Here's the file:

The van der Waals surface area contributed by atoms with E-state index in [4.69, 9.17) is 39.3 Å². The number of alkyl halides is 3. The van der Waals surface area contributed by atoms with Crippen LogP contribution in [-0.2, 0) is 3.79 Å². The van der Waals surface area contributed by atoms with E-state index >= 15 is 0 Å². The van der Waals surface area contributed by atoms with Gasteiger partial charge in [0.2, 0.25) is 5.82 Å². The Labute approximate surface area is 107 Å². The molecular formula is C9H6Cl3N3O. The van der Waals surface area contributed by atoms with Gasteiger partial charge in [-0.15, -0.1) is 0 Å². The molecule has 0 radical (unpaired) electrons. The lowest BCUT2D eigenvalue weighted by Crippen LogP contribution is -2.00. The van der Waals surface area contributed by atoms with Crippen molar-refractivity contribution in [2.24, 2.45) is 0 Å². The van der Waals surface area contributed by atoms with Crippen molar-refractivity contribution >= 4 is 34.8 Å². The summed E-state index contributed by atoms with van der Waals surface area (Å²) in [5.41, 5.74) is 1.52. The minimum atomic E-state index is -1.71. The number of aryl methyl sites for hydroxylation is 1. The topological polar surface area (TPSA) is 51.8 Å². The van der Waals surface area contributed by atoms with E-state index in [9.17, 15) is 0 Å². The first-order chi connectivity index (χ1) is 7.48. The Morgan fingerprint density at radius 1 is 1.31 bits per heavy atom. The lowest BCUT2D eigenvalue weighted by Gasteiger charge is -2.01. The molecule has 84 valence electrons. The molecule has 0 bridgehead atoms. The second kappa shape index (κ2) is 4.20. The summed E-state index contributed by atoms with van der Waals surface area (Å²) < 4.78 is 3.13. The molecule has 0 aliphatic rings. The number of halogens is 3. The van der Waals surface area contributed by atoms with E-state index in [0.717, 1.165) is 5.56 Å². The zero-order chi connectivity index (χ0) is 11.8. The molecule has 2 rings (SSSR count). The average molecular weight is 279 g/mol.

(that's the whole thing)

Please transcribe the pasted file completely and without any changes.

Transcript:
The van der Waals surface area contributed by atoms with E-state index in [4.69, 9.17) is 39.3 Å². The number of alkyl halides is 3. The van der Waals surface area contributed by atoms with Crippen LogP contribution in [-0.2, 0) is 3.79 Å². The van der Waals surface area contributed by atoms with E-state index >= 15 is 0 Å². The van der Waals surface area contributed by atoms with Gasteiger partial charge in [0.2, 0.25) is 5.82 Å². The Labute approximate surface area is 107 Å². The molecular formula is C9H6Cl3N3O. The van der Waals surface area contributed by atoms with Gasteiger partial charge in [-0.15, -0.1) is 0 Å². The molecule has 0 radical (unpaired) electrons. The lowest BCUT2D eigenvalue weighted by Crippen LogP contribution is -2.00. The van der Waals surface area contributed by atoms with Crippen molar-refractivity contribution in [2.24, 2.45) is 0 Å². The van der Waals surface area contributed by atoms with Crippen molar-refractivity contribution >= 4 is 34.8 Å². The summed E-state index contributed by atoms with van der Waals surface area (Å²) in [5.41, 5.74) is 1.52. The minimum atomic E-state index is -1.71. The number of aryl methyl sites for hydroxylation is 1. The topological polar surface area (TPSA) is 51.8 Å². The van der Waals surface area contributed by atoms with E-state index in [9.17, 15) is 0 Å². The first-order chi connectivity index (χ1) is 7.48. The Morgan fingerprint density at radius 1 is 1.31 bits per heavy atom. The lowest BCUT2D eigenvalue weighted by Gasteiger charge is -2.01. The molecule has 84 valence electrons. The molecule has 0 bridgehead atoms. The second kappa shape index (κ2) is 4.20. The summed E-state index contributed by atoms with van der Waals surface area (Å²) < 4.78 is 3.13. The molecule has 0 aliphatic rings. The number of halogens is 3. The van der Waals surface area contributed by atoms with E-state index in [0.717, 1.165) is 5.56 Å². The zero-order chi connectivity index (χ0) is 11.8. The molecule has 2 rings (SSSR count). The average molecular weight is 279 g/mol.